The Yemeni revolution, which began by independent youth, made it possible to stand up against former President Saleh’s 33 years of misrule including corruption, injustice and nepotism. Protesters went to the street in mid Jan 2011, to say enough is enough.  Then on the 21st of February, a group of university students camped outside the gate of Sana’a University.  Day by day more people joined, until it transformed into a tent-city with thousands of inhabitants: Change Square was born.

The truly revolutionary aspect of this movement is the peaceful nature it took.  There are 70 million firearms in a country with the population of 24 million, yet peaceful protesters refused to take up arms, despite the violent and brutal attacks against them, that resulted in approximately 2,000 martyrs and thousands wounded, according to the ministry of human rights.

The regime that had once neglected the youth was forced to interact with them, due to their street power not military power, expanding bargaining beyond the traditional political elite.

Where we are today in Yemen is a product of the interplay between the power of the street that pushed for reform and the political negotiations of the formal political elite with the ruling party and the international community. Unfortunately, the process by which traditional parties negotiated, excluded the demands of the streets, which limited their eventual bargaining power.

While youth have been recognized as an important entity, the political process had sidelined them.  This partially explains why thousands of activists and protesters are still camped in change square living in their wooden or fabric tents.

While many positive steps have been taken including the official removal of Saleh from power, the creation of a transitional unity government to lead the country, and the adoption of new laws and decrees such as the right to access of information; a complete break from the past through comprehensive changes is yet to be seen.  Today, many of the same players of the old regime remain in place disconnected from the majority of the population.  Many independent youth are concerned that the traditional opposition figures who worked side by side with the old regime are just trying to co-opt the revolution for personal gains.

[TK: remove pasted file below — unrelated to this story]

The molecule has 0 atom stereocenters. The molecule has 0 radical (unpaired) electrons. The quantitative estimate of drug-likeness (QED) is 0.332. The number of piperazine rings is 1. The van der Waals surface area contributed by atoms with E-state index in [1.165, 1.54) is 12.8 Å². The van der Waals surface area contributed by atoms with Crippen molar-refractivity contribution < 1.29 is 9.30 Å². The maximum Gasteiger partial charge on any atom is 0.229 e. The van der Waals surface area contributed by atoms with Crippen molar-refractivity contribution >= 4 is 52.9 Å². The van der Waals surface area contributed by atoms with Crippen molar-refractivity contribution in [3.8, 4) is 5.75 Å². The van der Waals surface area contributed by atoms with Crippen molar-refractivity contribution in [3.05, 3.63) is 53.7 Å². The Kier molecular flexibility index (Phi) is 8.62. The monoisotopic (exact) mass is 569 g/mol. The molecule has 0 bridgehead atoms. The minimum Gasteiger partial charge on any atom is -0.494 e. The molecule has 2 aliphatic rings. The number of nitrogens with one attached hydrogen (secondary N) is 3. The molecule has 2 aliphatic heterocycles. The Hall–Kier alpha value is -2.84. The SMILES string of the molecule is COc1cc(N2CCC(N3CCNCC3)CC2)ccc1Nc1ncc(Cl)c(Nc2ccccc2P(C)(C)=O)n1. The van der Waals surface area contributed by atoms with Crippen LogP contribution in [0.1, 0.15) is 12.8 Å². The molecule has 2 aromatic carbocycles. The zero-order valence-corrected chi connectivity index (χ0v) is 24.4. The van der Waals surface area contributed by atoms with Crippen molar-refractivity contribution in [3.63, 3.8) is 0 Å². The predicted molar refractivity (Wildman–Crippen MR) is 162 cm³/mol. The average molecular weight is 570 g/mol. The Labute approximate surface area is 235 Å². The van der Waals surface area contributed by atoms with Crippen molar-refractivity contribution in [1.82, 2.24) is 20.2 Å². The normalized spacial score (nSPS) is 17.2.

The demands of the street extended beyond the removal of the president to include comprehensive change to the entire political structure, which has been the cause of marginalization. Parliament recently announced that tribal Sheikhs will receive $60 million, which is an example demonstrating that the transitional government is not keen on moving away from the patronage system towards a modern civic state on the basis of equal citizenship, social justice, and a plural political system.

Nevertheless, the rules of Yemen’s political structure are still being negotiated, and many new political actors and political parties, including youth parties, have emerged.  Young people now are more willing to express their opinions and to be proactive in influencing their societies.

The extent to which they are able to push for reforms will demonstrate whether Yemen will move towards a more inclusive political process.  Inclusionary politics will not only mean inclusion of new actors, and more open door meetings, but also giving those in decision making positions, the actual power necessary to make these decisions.

Politicians should remember that youth will no longer accept to be silent witnesses in their own countries, exclusionary politics will no longer be tolerated.  The seed for change has been planted, and it will take years for the tree to grow.  It is our duty as citizens however to make sure to water that seed and give it the proper nutrients to flourish or else it will be as if no revolution has taken place.

*First Published in the Oxford Student
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